LOS ANGELES — Which of the following are real and which are science fiction?
n An ATM that gives you access to your accounts by scanning your retinas.
n A supermarket checkout counter that lets you pay for groceries with the touch of your thumb.
n Holographic billboards that call out to you by name as you walk by.
n Electronic magazines that deliver news instantly over a wireless network.
The first two exist today; the others are images from the year 2054 as depicted in Steven Spielberg’s new movie, “Minority Report.”
Indeed, many of the film’s futuristic visions, including a holographic greeter at the Gap and animated cereal boxes, could become real using technology being developed today.
Already, personal video recorders, such as those made by TiVo and SONICBlue, can collect information on individual households’ viewing habits, allowing advertisers to more precisely target their messages.
And the next generation of cell phones will have position detection capability, allowing retailers, such as Starbucks, to ring customers as they approach a store and offer time-sensitive discounts.
In 1999, Spielberg convened a three-day think tank to pick the brains of 23 futurists about likely changes technology would bring during the next 50 years.
“The futurists that I assembled around that table didn’t agree with each other on every point, but one of the several things they did unanimously agree on was that the entire advertising industry is going to recognize us as individuals, and they’re going to spot-sell to us,” Spielberg said. “They will sell directly to you.”
With inventions such as personal video recorders enabling consumers to tune out “dumb” ads, today’s pitchmen are anxiously searching for personalized approaches that depend on an increasingly sophisticated knowledge of customer habits and desires.
From Amazon.com, which uses “cookies” planted on your hard drive to track purchases, to supermarket loyalty cards that deliver coupons based on past buys, people are already sacrificing some privacy in exchange for convenience.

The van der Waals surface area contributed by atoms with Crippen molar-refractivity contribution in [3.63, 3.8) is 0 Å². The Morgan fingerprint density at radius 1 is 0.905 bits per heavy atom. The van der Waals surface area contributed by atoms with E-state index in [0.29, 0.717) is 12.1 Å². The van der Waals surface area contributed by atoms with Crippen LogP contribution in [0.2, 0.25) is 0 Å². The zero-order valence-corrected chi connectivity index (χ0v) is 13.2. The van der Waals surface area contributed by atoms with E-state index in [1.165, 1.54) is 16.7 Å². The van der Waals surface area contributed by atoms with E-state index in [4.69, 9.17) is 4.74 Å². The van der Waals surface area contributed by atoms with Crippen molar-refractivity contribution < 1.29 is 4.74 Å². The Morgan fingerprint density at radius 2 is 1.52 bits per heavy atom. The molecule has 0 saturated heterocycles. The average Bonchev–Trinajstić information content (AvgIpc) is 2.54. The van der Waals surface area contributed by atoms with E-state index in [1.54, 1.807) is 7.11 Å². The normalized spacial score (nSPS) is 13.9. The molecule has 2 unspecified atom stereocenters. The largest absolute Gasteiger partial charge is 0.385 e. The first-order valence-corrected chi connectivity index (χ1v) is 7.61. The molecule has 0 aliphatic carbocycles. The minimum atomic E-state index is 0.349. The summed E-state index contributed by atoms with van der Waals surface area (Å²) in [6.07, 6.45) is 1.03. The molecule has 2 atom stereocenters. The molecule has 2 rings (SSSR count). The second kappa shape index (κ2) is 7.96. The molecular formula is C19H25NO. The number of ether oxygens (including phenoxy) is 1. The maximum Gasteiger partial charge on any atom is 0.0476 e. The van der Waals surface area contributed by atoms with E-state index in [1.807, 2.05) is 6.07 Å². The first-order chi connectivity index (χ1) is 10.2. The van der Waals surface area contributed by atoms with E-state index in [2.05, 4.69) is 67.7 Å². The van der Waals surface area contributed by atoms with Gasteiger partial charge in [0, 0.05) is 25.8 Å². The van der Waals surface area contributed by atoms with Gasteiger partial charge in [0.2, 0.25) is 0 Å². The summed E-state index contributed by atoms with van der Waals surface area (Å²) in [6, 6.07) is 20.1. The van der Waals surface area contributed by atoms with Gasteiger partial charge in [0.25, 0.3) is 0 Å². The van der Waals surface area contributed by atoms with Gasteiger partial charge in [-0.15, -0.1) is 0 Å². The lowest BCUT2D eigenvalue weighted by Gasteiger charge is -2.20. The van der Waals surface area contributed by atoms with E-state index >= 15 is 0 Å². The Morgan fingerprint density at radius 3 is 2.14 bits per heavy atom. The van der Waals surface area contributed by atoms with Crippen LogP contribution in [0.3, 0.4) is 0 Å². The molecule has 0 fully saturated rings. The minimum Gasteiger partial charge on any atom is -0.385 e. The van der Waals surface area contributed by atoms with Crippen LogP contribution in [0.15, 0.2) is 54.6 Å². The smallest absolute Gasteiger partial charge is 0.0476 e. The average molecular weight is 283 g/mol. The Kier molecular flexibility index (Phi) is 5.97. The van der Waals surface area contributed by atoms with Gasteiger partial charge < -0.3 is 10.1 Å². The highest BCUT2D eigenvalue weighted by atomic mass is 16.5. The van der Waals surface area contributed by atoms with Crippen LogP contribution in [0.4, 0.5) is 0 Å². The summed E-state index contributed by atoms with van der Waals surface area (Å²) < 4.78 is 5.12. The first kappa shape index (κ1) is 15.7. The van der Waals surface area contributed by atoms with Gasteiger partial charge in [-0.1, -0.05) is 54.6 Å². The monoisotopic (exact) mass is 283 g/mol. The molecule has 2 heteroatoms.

“It’s a question of how much do we want to sacrifice our ability to hide and how much do we want to be uniquely served — that’s one of the trade-offs we are making,” said Peter Schwartz, chairman of Global Business Network and the head of Spielberg’s “think tank.”
In one key scene in “Minority Report,” detective John Anderton, played by Tom Cruise, is fleeing agents of the Pre-Crime police unit chasing him for a murder he is foretold to commit. As he runs down a street, electronic billboards scan his retinas and hurl personalized pitches his way.
“John Anderton, you could use a Guinness about now!” one billboard shouts.
In another scene, Cruise enters a Gap, where his eyes are again scanned, triggering a holographic version of the Gap’s greeter who asks if he was satisfied with his last purchase.
In the future, it seems, the eyes are the window to the wallet.
Much of the technology portrayed in the movie is already being developed and tested, including flexible computer screens thinner than a business card that can receive images over a wireless network.
“The ability to have billboard-size displays, newspapers that are updating themselves, packaging able to animate, these are all quite possible within 10 to 15 years,” said Russ Wilcox, general manager of E Ink Corp., a Cambridge, Mass.-based company developing so-called digital paper.